The handsomest 24 year old, grandson of Doc Bar, past AQHYA World Championship qualifying reiner, retired fox hunter, there ever was!
Coco (so far) is one of my “in health” horses currently. She has had PLENTY of “in sickness” over the past few years so she deserves it! We will make our way to a few more horse shows this summer as Sterling convalesces. Miles, miles and more miles are my goals for Coco this year.
Hanging out in her giant stall at the horse show. My favorite thing about Texas Rose Horse Park are the huge permanent stalls. It is so nice for the bigger hunter/jumper horses to not be stuck is some tiny 10×10 or even 12×12.
Last, but certainly not least, Casey has been the VERY best step-in hunt/whipper-in horse I could have asked for! He was a perfect gentleman all hunt season, enjoyed a few trail rides and now is FOR SALE! The plan had been to take him back to Montana, but Mom thinks it would be best for him to stay in Texas and have a busier job with someone who will appreciate him. Casey is one of those horses that you can truly grab out of the pasture, jump on and go and there is no drama. I know because we did just that 2 weekends ago. He hadn’t been ridden since March and I hopped on (with no lunge) and he trotted and cantered around like he was ridden yesterday. And he’s only FIVE! He’s got SO MANY great years ahead of him! So, you should buy him, or at least tell your friends to buy him. For reals.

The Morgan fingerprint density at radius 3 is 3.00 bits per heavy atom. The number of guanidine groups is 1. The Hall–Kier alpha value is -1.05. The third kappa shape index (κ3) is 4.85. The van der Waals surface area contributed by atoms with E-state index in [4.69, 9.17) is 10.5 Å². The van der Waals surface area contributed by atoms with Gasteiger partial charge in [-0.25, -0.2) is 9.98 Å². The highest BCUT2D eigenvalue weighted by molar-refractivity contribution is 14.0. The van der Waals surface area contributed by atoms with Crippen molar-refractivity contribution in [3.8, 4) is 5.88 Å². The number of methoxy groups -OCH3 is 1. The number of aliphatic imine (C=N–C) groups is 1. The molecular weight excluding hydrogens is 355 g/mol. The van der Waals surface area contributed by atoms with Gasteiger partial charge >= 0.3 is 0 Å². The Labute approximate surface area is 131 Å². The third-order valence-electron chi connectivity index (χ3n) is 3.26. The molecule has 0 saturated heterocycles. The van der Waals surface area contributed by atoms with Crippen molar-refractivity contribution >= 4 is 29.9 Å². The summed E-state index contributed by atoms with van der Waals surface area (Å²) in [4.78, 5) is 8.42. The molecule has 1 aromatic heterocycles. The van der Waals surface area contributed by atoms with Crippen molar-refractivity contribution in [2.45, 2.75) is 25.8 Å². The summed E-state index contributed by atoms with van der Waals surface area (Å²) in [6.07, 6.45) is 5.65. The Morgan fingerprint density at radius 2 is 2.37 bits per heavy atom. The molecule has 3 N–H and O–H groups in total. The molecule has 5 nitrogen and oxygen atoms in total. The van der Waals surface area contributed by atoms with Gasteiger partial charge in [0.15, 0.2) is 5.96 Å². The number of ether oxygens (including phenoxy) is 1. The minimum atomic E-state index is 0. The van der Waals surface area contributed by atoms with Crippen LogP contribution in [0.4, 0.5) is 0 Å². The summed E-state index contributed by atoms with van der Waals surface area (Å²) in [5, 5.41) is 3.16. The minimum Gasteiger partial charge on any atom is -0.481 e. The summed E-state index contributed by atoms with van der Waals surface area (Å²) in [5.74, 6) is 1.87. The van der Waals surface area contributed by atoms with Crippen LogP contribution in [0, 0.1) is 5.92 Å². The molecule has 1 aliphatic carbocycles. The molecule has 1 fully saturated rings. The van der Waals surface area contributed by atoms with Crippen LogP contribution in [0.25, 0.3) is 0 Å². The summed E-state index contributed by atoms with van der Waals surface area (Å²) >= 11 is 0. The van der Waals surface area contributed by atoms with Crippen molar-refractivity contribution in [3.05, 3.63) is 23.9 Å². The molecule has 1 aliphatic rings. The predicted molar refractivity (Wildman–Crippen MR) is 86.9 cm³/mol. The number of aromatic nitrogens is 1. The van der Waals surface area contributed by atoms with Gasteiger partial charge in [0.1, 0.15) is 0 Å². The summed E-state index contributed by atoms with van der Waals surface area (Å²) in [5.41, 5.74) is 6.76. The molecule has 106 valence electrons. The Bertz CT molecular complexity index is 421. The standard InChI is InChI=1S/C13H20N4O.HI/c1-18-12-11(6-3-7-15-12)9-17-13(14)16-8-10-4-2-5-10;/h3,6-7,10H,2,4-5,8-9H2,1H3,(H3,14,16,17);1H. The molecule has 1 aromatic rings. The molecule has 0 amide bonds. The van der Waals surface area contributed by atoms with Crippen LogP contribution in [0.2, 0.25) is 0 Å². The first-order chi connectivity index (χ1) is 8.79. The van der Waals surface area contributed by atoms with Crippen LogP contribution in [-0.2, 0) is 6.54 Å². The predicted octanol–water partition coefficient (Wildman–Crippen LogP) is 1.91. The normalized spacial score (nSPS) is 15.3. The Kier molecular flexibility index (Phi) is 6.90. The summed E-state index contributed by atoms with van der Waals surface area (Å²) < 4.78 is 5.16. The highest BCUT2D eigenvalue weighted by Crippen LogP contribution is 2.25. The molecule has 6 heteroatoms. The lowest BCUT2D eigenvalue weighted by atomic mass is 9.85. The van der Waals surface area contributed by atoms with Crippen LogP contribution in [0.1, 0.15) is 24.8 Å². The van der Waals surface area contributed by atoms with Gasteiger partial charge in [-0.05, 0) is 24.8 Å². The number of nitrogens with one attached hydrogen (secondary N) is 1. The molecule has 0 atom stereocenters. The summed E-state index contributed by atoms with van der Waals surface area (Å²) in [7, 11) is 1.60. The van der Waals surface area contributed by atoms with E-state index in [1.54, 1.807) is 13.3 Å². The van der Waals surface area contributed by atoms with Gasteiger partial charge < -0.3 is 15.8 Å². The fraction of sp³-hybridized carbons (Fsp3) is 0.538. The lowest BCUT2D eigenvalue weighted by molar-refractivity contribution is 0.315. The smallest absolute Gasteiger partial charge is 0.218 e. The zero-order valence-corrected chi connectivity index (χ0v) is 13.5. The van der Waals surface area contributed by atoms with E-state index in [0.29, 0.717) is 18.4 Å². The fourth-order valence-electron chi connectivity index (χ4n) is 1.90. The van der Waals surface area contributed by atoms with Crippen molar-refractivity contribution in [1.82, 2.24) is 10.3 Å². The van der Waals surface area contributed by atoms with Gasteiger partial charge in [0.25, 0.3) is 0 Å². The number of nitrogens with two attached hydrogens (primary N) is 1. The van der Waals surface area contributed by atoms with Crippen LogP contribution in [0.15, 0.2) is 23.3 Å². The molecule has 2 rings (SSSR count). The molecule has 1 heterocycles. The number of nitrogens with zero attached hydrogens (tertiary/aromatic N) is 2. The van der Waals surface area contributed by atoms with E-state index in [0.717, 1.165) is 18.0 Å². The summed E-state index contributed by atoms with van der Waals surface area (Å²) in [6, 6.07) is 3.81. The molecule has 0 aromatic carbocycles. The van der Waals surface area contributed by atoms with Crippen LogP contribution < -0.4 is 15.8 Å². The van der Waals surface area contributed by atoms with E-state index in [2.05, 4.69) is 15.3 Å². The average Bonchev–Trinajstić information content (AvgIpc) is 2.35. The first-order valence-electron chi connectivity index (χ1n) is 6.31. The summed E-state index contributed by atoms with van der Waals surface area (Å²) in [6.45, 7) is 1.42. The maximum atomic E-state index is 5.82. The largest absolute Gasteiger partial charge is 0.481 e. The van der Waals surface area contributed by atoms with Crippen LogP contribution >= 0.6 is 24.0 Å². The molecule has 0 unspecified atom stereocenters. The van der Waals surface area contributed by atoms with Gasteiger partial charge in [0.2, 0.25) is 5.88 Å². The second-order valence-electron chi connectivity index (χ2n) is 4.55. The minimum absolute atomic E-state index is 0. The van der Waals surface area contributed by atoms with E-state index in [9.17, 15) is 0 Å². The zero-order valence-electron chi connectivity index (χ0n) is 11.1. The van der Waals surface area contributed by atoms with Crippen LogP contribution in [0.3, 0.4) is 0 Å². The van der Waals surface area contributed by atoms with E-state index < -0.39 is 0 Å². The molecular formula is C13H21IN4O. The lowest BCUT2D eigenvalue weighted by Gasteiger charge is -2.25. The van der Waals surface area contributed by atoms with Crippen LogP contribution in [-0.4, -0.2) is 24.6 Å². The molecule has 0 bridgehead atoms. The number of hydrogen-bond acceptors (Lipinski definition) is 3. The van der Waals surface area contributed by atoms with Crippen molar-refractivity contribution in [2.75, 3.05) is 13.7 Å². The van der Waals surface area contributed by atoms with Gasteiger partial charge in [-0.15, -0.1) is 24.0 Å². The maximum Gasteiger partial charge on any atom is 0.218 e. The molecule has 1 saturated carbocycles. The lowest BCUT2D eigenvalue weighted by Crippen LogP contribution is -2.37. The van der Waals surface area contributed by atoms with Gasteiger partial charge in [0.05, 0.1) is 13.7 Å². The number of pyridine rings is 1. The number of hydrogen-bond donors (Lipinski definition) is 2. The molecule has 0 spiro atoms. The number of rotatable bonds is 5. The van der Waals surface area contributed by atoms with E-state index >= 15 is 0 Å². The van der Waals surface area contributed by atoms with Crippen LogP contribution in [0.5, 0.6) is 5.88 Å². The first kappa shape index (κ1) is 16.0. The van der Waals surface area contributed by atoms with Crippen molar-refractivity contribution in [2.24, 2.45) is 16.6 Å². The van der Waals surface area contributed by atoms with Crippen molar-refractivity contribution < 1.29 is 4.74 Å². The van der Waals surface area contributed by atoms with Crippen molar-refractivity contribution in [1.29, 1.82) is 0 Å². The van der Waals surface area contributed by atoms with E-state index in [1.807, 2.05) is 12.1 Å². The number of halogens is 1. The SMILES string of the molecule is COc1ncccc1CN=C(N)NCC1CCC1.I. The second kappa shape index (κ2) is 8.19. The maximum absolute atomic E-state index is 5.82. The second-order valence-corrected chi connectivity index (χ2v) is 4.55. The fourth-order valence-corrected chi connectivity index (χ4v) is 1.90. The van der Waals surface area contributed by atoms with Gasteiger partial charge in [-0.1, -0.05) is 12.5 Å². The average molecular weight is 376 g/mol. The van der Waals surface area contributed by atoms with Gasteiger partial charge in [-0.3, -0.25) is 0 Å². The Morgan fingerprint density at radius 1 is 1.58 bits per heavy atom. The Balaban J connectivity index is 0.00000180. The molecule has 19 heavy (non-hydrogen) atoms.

Poor Casey’s biological clock stayed on Montana seasons so he didn’t start shedding his winter coat until JUNE! When he would get hot and it was wet, well, he would roll in the mud to cool off.
No, horses are not just a “hobby”. I can’t put them in a closet and forget about them until the next time I want to “play”. They are my lifestyle and I love every second!